Oil palm plantations
Indonesia, the world’s largest palm oil producer, should understandably be outraged by the European Parliament’s approval last week of the draft measures to ban the use of palm oil in biofuels in 2021. First, 40 percent of the country’s 11 million hectares of oil palm plantations are owned by smallholders, the industry directly employs almost 6 million workers and annually generates US$20 billion in export earnings.
Palm oil is now the world’s most widely used vegetable oil. Hardly a day goes by without a consumer using or eating something containing palm oil. Official data shows EU palm oil imports from Indonesia totaled $2.4 billion in 2016, making the EU the second-largest importer after India.
The most sensible and productive response to the EU campaign against palm oil is for Indonesia and Malaysia to work harder to address the main driver of the global negative campaign against the commodity: the extensive damage the palm oil industry’s expansion has allegedly done to the environment. EU lawmakers seemed to believe claims by international NGOs that palm oil has also been responsible for deforestation and other social conflicts.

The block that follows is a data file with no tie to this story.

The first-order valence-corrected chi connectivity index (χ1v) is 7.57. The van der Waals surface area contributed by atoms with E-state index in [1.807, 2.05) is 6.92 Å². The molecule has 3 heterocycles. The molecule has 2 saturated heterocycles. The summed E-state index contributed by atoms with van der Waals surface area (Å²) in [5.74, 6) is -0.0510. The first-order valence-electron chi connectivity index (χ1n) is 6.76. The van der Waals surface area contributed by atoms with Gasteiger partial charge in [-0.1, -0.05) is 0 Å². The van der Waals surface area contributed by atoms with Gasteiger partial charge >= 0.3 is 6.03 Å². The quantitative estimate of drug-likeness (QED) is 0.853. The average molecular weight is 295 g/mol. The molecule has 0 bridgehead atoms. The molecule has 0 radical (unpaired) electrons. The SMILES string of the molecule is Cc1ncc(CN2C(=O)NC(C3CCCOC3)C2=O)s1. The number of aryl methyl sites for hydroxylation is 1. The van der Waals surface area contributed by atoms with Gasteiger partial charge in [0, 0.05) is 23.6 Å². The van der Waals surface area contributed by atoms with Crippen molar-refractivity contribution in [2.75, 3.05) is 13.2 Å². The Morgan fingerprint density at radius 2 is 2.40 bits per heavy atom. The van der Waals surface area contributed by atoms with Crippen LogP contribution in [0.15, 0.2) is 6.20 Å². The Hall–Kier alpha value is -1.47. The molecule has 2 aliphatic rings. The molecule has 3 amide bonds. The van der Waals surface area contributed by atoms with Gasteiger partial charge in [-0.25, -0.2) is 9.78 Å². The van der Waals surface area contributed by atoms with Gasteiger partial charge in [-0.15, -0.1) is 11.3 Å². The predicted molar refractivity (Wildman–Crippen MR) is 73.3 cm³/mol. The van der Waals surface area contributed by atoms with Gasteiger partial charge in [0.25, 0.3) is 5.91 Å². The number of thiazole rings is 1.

True, Indonesia has imposed tougher and stronger rules on the palm oil industry to make it economically, socially and environmentally sustainable. But making the rules is one thing and enforcing them is quite another, and the most challenging one. And we should magnanimously acknowledge that both the government and the industry should work harder to gain international trust that palm oil is being subjected to best agricultural practices.
But EU politicians and green NGOs should also understand that the palm oil sustainability drive is a very challenging process, involving millions of farmers with complex poverty problems. EU should not let the palm oil issue stand in the way of the negotiations on the EU-Indonesia Comprehensive Partnership Agreement, which will enter their fourth round next month.